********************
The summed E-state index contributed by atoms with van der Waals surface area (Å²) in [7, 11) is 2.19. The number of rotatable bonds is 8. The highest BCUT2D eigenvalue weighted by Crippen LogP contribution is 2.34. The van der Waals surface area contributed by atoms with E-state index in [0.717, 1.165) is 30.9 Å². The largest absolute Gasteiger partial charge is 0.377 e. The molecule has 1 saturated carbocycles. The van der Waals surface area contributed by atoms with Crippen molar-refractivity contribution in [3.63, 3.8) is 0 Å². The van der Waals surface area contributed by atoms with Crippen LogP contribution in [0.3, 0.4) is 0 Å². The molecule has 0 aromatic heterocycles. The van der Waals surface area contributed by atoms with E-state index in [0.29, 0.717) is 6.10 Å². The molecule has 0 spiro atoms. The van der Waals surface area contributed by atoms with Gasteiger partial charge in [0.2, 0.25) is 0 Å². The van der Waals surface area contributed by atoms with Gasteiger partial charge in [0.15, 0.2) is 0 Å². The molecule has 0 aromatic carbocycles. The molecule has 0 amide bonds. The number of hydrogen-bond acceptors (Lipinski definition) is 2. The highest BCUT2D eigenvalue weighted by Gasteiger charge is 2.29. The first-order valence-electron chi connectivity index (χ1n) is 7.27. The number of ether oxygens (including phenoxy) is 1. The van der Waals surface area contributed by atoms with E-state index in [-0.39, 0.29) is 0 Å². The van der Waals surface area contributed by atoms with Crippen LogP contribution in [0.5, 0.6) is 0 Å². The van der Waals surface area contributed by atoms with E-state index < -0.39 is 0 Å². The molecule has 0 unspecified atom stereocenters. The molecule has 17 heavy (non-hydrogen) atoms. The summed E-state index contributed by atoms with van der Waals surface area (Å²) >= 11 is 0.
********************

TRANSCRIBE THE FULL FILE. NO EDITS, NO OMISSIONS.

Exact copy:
The summed E-state index contributed by atoms with van der Waals surface area (Å²) in [7, 11) is 2.19. The number of rotatable bonds is 8. The highest BCUT2D eigenvalue weighted by Crippen LogP contribution is 2.34. The van der Waals surface area contributed by atoms with E-state index in [0.717, 1.165) is 30.9 Å². The largest absolute Gasteiger partial charge is 0.377 e. The molecule has 1 saturated carbocycles. The van der Waals surface area contributed by atoms with Crippen molar-refractivity contribution in [3.63, 3.8) is 0 Å². The van der Waals surface area contributed by atoms with Crippen LogP contribution in [0.3, 0.4) is 0 Å². The molecule has 0 aromatic heterocycles. The van der Waals surface area contributed by atoms with E-state index in [0.29, 0.717) is 6.10 Å². The molecule has 0 spiro atoms. The van der Waals surface area contributed by atoms with Gasteiger partial charge in [0.2, 0.25) is 0 Å². The van der Waals surface area contributed by atoms with Gasteiger partial charge in [0.15, 0.2) is 0 Å². The molecule has 0 aromatic carbocycles. The molecule has 0 amide bonds. The number of hydrogen-bond acceptors (Lipinski definition) is 2. The highest BCUT2D eigenvalue weighted by Gasteiger charge is 2.29. The first-order valence-electron chi connectivity index (χ1n) is 7.27. The number of ether oxygens (including phenoxy) is 1. The van der Waals surface area contributed by atoms with E-state index in [-0.39, 0.29) is 0 Å². The van der Waals surface area contributed by atoms with Crippen LogP contribution in [0.5, 0.6) is 0 Å². The van der Waals surface area contributed by atoms with E-state index < -0.39 is 0 Å². The molecule has 0 unspecified atom stereocenters. The molecule has 17 heavy (non-hydrogen) atoms. The summed E-state index contributed by atoms with van der Waals surface area (Å²) >= 11 is 0.